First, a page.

Issues specific to urban and rural contexts, including migration, environment, economics, food systems, and property rights.
News: From period poverty to oil in Kenya – showcasing research at the Festival of Social Science
The Impact Initiative is excited to announce that it will be hosting two events as part of the ESRC Festival of Social Science, 7-9 November 2018.
Principal Investigator: Mark Pelling. Lead Organisation: Kings College London.
 
Co-Investigator: Bruce D Malamud (Kings College London); Blessing Meru (frican Population and Health Research Center, APHRC); Adriana Elizabeth Allen;  (University College Lonodon); Cassidy Anne Johnson (University College London): Susan Marion Parnell (University of Bristol); Mtafu A.Z.
Blog: Including migrant perspectives in urban planning
“This is a first test of the idea that new migrants are critical in planning and building new cities. If new populations are invisible, the cities will not work for them, nor they for the shared vision of the city.”
Aftermath of the fire at Sat'tola slum at Mohakhali, Dhaka, Bangladesh.

Urbanisation is the defining feature of global population distribution. Until at least 2050, city growth will be concentrated in developing countries and most of that growth will come from migration from rural areas. Many poor, rural migrants will end up in the poorest neighbourhoods of these cities.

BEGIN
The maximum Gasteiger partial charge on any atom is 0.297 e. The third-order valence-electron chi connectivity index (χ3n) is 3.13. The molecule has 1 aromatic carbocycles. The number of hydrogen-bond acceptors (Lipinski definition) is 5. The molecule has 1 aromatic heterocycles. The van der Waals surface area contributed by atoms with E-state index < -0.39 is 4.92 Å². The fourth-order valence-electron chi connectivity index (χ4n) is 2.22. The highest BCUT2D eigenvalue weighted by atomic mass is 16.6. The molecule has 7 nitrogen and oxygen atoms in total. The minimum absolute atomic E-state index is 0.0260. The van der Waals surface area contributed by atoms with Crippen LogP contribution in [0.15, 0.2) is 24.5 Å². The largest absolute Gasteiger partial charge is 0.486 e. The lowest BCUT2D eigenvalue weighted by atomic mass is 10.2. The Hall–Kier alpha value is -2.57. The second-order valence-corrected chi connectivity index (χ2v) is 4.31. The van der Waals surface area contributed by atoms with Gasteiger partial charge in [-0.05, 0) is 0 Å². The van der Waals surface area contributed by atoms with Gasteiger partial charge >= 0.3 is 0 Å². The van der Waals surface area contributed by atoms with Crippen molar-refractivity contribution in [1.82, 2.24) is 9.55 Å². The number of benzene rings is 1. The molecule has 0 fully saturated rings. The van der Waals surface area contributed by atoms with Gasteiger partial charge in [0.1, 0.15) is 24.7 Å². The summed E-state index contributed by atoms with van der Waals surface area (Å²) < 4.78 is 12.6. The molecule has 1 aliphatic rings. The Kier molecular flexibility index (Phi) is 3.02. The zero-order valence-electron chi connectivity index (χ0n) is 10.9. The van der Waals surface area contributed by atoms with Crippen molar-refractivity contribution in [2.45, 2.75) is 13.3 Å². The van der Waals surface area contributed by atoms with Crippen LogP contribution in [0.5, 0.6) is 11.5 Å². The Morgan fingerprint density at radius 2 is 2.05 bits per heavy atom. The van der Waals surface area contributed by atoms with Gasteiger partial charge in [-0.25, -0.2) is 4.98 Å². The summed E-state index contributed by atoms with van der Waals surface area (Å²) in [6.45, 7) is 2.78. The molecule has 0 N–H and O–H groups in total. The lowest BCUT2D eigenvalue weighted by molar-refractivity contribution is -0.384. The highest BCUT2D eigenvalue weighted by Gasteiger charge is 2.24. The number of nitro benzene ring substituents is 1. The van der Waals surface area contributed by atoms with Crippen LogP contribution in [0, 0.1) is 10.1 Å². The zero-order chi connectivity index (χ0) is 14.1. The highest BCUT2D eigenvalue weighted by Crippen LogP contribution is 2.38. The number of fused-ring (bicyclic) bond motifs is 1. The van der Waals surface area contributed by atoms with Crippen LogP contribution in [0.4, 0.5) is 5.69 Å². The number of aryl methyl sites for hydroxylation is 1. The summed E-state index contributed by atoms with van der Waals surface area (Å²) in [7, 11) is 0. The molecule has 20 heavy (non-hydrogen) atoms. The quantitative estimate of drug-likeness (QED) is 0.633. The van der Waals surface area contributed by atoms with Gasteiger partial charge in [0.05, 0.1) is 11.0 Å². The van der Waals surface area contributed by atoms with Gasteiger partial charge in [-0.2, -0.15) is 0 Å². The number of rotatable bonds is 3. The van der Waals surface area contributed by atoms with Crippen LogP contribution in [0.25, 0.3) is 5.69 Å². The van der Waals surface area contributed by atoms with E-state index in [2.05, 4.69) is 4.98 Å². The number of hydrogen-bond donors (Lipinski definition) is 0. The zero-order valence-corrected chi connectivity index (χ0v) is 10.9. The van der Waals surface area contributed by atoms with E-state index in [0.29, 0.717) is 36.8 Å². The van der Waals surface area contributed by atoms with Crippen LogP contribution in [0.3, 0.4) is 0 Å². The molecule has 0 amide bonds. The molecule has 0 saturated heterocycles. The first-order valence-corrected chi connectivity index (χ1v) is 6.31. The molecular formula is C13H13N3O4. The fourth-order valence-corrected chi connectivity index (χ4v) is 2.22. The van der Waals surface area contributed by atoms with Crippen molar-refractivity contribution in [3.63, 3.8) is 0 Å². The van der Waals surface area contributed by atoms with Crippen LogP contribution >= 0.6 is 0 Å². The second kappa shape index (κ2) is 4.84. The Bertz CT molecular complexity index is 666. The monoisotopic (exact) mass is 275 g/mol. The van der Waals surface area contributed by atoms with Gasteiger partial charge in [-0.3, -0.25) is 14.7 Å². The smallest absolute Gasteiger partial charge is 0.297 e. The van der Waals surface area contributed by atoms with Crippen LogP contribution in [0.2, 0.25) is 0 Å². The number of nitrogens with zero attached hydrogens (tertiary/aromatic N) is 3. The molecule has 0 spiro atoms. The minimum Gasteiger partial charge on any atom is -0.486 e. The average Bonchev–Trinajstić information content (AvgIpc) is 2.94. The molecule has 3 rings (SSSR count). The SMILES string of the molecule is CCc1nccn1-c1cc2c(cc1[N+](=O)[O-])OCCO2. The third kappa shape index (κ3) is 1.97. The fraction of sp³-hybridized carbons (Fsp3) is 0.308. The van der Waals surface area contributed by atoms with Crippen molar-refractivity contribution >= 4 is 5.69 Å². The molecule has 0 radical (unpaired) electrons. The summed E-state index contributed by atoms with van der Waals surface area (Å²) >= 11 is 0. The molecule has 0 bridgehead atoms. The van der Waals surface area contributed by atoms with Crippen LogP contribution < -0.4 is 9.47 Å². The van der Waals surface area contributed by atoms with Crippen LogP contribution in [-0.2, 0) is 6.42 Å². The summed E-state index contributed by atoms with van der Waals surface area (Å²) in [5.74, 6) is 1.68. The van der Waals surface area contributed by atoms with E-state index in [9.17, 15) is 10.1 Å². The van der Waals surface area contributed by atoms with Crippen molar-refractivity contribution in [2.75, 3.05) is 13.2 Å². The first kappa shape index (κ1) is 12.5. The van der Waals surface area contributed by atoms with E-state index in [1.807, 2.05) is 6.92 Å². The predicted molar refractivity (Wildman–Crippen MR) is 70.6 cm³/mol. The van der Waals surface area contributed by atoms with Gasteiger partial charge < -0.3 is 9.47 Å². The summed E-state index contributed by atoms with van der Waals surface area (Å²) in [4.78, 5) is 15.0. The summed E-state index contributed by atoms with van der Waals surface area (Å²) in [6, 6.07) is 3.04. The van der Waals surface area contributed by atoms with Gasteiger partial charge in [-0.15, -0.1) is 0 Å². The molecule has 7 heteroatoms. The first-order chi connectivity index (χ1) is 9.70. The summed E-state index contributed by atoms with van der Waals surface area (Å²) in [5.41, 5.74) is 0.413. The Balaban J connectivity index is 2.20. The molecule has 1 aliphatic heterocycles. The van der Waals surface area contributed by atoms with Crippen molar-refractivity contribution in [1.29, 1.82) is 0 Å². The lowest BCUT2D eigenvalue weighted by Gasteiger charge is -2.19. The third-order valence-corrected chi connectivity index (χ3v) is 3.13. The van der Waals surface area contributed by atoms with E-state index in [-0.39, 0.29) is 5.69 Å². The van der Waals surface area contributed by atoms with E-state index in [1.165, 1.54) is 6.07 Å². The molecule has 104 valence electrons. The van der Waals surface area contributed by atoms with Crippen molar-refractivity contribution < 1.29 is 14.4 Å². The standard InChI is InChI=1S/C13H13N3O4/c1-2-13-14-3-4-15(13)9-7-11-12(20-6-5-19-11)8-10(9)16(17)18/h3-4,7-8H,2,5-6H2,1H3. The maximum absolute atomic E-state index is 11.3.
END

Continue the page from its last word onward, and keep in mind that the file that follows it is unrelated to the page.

Picture shows a farmer and his wife with their store of maize crops - they have 7 children and 5 grandchildren. The maize is a drought tolerant variety.
This research seeks to generate robust, urgently needed evidence to address the critical knowledge gaps in order to inform policy debates and thinking on the further development of the Older Persons Cash Transfer Programme in Kenya.

Principal Investigator: Patrick James Nolen. Lead Organistion: University of Essex

Co-investigators: Isaac Osei-Akoto (University of Ghana) and Edoardo Masset (Institute of Development Studies)

Global poverty looks radically different in the 21st century as climate-related events, political-religious conflicts and economic growth-inequality nexuses add to persistent forms of social exclusion based on gender, race, and class.

The research responds to the unprecedented emergence of global environmental norms intended to reconcile natural resource management with poverty alleviation. Prominent examples of such norms are the social safeguards included in global conventions and the human rights-based rulings of international courts.

Community management of handpumps has been the accepted mode of thinking for rural water supply over three decades in Africa. The paradigm underpins the hundreds of millions of US dollars invested each year to reduce institutional and operational water risks.

A school in India
This innovative project examines the causes of low educational outcomes in schools in India where many children fail to achieve basic literacy and numeracy levels, while dropout rates, affecting girls more than boys, are very high. A starting point of this research is that bilingualism and multilingualism have revealed cognitive advantages and good learning skills in children raised in western societies. Multilingualism is the norm in India.

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